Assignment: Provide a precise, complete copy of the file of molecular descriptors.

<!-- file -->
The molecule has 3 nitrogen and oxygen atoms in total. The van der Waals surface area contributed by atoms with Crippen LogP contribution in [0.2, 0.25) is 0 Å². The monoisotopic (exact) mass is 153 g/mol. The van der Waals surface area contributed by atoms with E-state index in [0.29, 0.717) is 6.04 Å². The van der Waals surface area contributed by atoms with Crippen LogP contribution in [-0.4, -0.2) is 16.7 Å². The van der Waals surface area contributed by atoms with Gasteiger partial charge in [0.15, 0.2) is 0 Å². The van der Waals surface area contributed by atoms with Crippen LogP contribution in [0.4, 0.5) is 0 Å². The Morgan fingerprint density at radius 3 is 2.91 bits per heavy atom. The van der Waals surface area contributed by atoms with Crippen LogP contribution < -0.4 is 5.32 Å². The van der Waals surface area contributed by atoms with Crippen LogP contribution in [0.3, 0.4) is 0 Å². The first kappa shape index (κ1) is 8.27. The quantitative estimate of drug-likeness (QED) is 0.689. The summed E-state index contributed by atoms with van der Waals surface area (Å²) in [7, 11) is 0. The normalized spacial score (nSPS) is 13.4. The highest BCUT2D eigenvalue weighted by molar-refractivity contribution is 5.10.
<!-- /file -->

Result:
The molecule has 3 nitrogen and oxygen atoms in total. The van der Waals surface area contributed by atoms with Crippen LogP contribution in [0.2, 0.25) is 0 Å². The monoisotopic (exact) mass is 153 g/mol. The van der Waals surface area contributed by atoms with E-state index in [0.29, 0.717) is 6.04 Å². The van der Waals surface area contributed by atoms with Crippen LogP contribution in [-0.4, -0.2) is 16.7 Å². The van der Waals surface area contributed by atoms with Gasteiger partial charge in [0.15, 0.2) is 0 Å². The van der Waals surface area contributed by atoms with Crippen LogP contribution in [0.4, 0.5) is 0 Å². The Morgan fingerprint density at radius 3 is 2.91 bits per heavy atom. The van der Waals surface area contributed by atoms with Crippen LogP contribution < -0.4 is 5.32 Å². The van der Waals surface area contributed by atoms with Crippen LogP contribution in [0.3, 0.4) is 0 Å². The first kappa shape index (κ1) is 8.27. The quantitative estimate of drug-likeness (QED) is 0.689. The summed E-state index contributed by atoms with van der Waals surface area (Å²) in [7, 11) is 0. The normalized spacial score (nSPS) is 13.4. The highest BCUT2D eigenvalue weighted by molar-refractivity contribution is 5.10.